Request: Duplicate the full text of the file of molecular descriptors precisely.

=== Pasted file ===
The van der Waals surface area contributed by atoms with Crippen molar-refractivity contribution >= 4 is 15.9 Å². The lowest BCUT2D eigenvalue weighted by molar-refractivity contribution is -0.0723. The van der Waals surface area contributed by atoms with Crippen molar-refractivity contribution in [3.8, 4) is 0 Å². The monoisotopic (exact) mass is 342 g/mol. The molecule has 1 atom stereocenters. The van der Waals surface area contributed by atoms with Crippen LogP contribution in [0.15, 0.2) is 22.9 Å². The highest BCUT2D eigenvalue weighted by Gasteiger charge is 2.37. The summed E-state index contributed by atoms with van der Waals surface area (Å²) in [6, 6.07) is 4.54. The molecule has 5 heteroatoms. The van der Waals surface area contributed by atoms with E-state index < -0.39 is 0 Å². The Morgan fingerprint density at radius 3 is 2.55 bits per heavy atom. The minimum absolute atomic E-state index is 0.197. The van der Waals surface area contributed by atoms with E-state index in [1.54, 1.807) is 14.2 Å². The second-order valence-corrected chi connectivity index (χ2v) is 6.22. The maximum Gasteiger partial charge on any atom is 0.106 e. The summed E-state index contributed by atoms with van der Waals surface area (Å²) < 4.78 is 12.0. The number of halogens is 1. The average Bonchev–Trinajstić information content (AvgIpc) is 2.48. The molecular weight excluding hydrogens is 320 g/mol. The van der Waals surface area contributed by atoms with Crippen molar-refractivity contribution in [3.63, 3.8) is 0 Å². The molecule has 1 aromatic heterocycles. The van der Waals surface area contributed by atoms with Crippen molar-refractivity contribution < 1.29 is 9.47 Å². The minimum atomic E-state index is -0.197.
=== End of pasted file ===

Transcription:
The van der Waals surface area contributed by atoms with Crippen molar-refractivity contribution >= 4 is 15.9 Å². The lowest BCUT2D eigenvalue weighted by molar-refractivity contribution is -0.0723. The van der Waals surface area contributed by atoms with Crippen molar-refractivity contribution in [3.8, 4) is 0 Å². The monoisotopic (exact) mass is 342 g/mol. The molecule has 1 atom stereocenters. The van der Waals surface area contributed by atoms with Crippen LogP contribution in [0.15, 0.2) is 22.9 Å². The highest BCUT2D eigenvalue weighted by Gasteiger charge is 2.37. The summed E-state index contributed by atoms with van der Waals surface area (Å²) in [6, 6.07) is 4.54. The molecule has 5 heteroatoms. The van der Waals surface area contributed by atoms with E-state index < -0.39 is 0 Å². The Morgan fingerprint density at radius 3 is 2.55 bits per heavy atom. The minimum absolute atomic E-state index is 0.197. The van der Waals surface area contributed by atoms with E-state index in [1.54, 1.807) is 14.2 Å². The second-order valence-corrected chi connectivity index (χ2v) is 6.22. The maximum Gasteiger partial charge on any atom is 0.106 e. The summed E-state index contributed by atoms with van der Waals surface area (Å²) < 4.78 is 12.0. The number of halogens is 1. The average Bonchev–Trinajstić information content (AvgIpc) is 2.48. The molecular weight excluding hydrogens is 320 g/mol. The van der Waals surface area contributed by atoms with Crippen molar-refractivity contribution in [3.63, 3.8) is 0 Å². The molecule has 1 aromatic heterocycles. The van der Waals surface area contributed by atoms with Crippen molar-refractivity contribution < 1.29 is 9.47 Å². The minimum atomic E-state index is -0.197.